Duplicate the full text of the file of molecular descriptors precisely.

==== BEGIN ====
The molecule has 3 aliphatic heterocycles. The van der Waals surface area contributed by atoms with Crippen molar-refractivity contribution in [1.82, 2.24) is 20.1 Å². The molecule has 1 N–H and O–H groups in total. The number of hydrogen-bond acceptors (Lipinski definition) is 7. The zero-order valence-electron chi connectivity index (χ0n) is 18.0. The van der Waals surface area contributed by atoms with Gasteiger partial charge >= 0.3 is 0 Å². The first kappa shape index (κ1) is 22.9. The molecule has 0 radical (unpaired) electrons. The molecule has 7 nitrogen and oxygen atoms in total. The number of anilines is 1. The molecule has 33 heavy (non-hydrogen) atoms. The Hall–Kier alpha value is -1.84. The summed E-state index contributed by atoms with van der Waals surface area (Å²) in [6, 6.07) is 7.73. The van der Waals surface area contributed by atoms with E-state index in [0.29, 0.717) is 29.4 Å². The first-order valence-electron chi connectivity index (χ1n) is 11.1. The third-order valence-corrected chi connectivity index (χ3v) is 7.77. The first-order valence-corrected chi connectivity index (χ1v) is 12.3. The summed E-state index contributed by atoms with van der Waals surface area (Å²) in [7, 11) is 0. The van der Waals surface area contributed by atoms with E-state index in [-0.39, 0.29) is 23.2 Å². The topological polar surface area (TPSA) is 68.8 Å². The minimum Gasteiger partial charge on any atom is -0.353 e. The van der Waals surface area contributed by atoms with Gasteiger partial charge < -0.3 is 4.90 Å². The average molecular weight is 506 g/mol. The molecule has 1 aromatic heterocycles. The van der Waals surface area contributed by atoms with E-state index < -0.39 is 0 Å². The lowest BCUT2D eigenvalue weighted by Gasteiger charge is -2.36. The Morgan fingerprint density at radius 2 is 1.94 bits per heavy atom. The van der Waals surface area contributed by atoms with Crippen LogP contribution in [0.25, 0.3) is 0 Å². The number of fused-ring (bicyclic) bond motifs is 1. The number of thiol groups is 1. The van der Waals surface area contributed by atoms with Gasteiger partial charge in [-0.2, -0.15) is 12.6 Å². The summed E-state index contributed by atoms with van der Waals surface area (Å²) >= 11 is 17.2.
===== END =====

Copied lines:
The molecule has 3 aliphatic heterocycles. The van der Waals surface area contributed by atoms with Crippen molar-refractivity contribution in [1.82, 2.24) is 20.1 Å². The molecule has 1 N–H and O–H groups in total. The number of hydrogen-bond acceptors (Lipinski definition) is 7. The zero-order valence-electron chi connectivity index (χ0n) is 18.0. The van der Waals surface area contributed by atoms with Gasteiger partial charge >= 0.3 is 0 Å². The first kappa shape index (κ1) is 22.9. The molecule has 0 radical (unpaired) electrons. The molecule has 7 nitrogen and oxygen atoms in total. The number of anilines is 1. The molecule has 33 heavy (non-hydrogen) atoms. The Hall–Kier alpha value is -1.84. The summed E-state index contributed by atoms with van der Waals surface area (Å²) in [6, 6.07) is 7.73. The van der Waals surface area contributed by atoms with E-state index in [0.29, 0.717) is 29.4 Å². The first-order valence-electron chi connectivity index (χ1n) is 11.1. The third-order valence-corrected chi connectivity index (χ3v) is 7.77. The first-order valence-corrected chi connectivity index (χ1v) is 12.3. The summed E-state index contributed by atoms with van der Waals surface area (Å²) in [7, 11) is 0. The van der Waals surface area contributed by atoms with E-state index in [-0.39, 0.29) is 23.2 Å². The topological polar surface area (TPSA) is 68.8 Å². The minimum Gasteiger partial charge on any atom is -0.353 e. The van der Waals surface area contributed by atoms with Gasteiger partial charge < -0.3 is 4.90 Å². The average molecular weight is 506 g/mol. The molecule has 1 aromatic heterocycles. The van der Waals surface area contributed by atoms with E-state index < -0.39 is 0 Å². The lowest BCUT2D eigenvalue weighted by Gasteiger charge is -2.36. The Morgan fingerprint density at radius 2 is 1.94 bits per heavy atom. The van der Waals surface area contributed by atoms with Crippen LogP contribution in [0.25, 0.3) is 0 Å². The number of fused-ring (bicyclic) bond motifs is 1. The number of thiol groups is 1. The van der Waals surface area contributed by atoms with Gasteiger partial charge in [-0.2, -0.15) is 12.6 Å². The summed E-state index contributed by atoms with van der Waals surface area (Å²) >= 11 is 17.2.